I’m sure we’ll get a whole new take on all of this, when the Killers return next year – except this time, it’ll be less Vegas and more Utah, where frontman Brandon Flowers now resides and finds his latest inspiration.
Plus, they’ll have two new albums that have never been performed on-stage (not counting live streams, talk shows, and one-offs), the explosive arena-sized ’20 pandemic release “Imploding the Mirage,” and the upcoming pandemic recorded “Pressure Machine,” which Flowers has been quoted as saying it might be the better of the two. I haven’t heard it yet, since it doesn’t come out for a few more weeks. But I’m certainly looking forward to it.
Regarding this particular Killers flashback, I think I went a bit crazy, recording close to half their set, which I’ve included here. They’re all shot from the far side of the Staples Center – i.e. the (semi) cheap seats (although, not really so cheap) – which has it’s pros and cons. The downside, of course, is it’s far away. The upside, thankfully, is you can take in the whole spectacle in one continuous gaze. And the sound is as full and clear as an arena recording can be with iPhone camera tech from ’18.
A couple of these tracks might be truncated – i.e. not the full deal. But most of them are pretty solid, with standouts being the back-to-back renditions of “Jenny Was a Friend of Mine” and “Somebody Told Me,” “Runaways” and “All These Things That I’ve Done,” and the epic encore of “Mr. Brightside,” both the Jacques Lu Cont’s Thin White Duke Mix, followed by the house-lights-on single version we all know and love.
Alongside a few others, there’s also a very cool version of “The Man,” complete with all that Vegas signage super-styling I was mentioning earlier.
After rewatching/reliving all of these live renditions of Killers classics, I can honestly say I’m pretty excited to see them return to the stage, which in my case will be the Banc of California stadium in DTLA. I’m typically not the biggest fan of stadium-sized concerts or crowds. But if there’s any contemporary American rock band that can fill it with both sound and intimacy, it’s the Killers.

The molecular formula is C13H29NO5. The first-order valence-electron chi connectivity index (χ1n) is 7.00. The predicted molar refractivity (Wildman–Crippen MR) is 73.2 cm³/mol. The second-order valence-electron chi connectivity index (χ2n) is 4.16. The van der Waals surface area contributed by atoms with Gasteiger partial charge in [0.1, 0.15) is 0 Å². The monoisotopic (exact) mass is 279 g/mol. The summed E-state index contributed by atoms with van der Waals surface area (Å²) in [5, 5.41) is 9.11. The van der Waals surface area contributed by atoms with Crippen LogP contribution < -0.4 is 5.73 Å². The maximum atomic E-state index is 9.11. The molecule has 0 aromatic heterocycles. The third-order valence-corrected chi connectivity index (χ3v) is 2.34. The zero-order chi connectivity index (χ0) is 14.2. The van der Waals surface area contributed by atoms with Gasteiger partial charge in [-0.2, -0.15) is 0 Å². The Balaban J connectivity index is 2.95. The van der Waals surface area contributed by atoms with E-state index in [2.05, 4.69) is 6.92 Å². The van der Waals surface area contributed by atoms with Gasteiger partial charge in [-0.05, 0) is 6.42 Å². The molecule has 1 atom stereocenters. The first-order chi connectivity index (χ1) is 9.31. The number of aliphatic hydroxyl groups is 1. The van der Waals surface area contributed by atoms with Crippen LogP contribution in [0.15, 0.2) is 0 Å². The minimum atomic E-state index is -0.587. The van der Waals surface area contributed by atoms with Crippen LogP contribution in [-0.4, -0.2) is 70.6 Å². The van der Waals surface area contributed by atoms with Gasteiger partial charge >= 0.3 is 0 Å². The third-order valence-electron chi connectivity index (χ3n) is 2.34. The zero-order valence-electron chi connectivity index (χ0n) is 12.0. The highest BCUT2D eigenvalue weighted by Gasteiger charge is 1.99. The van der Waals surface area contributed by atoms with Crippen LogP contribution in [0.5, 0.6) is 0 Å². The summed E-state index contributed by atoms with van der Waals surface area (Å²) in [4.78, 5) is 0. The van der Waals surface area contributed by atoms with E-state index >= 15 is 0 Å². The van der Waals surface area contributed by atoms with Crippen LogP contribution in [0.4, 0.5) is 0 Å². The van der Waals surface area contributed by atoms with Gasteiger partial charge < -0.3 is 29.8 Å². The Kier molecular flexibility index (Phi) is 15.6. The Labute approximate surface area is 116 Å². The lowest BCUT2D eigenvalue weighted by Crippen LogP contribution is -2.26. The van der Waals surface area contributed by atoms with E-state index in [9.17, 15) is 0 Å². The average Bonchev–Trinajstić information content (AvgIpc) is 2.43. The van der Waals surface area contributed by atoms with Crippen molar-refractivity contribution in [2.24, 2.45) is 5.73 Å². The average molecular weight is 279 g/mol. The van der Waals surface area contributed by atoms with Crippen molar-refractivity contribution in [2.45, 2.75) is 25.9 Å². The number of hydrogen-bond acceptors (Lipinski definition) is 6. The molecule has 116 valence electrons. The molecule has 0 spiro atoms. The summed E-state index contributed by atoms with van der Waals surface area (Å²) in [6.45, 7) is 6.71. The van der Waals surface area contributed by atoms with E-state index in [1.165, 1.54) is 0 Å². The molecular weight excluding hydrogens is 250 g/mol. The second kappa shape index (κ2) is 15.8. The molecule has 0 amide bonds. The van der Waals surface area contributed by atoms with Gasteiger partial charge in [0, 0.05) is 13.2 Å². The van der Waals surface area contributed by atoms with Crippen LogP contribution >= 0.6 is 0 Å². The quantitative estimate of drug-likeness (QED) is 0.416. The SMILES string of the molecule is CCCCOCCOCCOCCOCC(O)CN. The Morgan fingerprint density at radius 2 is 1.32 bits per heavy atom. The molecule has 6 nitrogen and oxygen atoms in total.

I’ll leave it at that, and plan a follow-up post for August of next year. Until then, enjoy these fine selections from the Killers’ “Wonderful Wonderful” tour at the Staples Center in DTLA on 02.02.18.
The Killers perform “Wonderful Wonderful” at the Staples Center on 02-02-18.
The Killers perform “Shot at the Night” at the Staples Center on 02-02-18.
The Killers perform “Jenny Was a Friend of Mine” and “Somebody Told Me” at the Staples Center on 02-02-18.
The Killers perform a cover of Joy Division’s “Shadowplay” at the Staples Center on 02-02-18.
The Killers perform “Smile Like You Mean It” at the Staples Center on 02-02-18.
The Killers perform “The Man” at the Staples Center on 02-02-18.
The Killers perform “Runaways” and “All These Things That I’ve Done” at the Staples Center on 02-02-18.
The Killers perform “When We Were Young” at the Staples Center on 02-02-18.
The Killers perform both the Jacques Lu Cont’s Thin White Duke Mix and the original ’04 version of “Mr. Brightside” at the Staples Center on 02-02-18.
The obligatory setlist as playlist …
The Killers’ setlist from their 02.02.18 performance at the Staples Center. It’s missing “Baby , I Can Drive Tonight (a.k.a. “L.A. Song”), which at the time, was unreleased. Not sure if it’s since seen the light of day. But at the very least, it’s not on Spotify, so it’s not featured in this setlist. It would slot as the 16th track performed.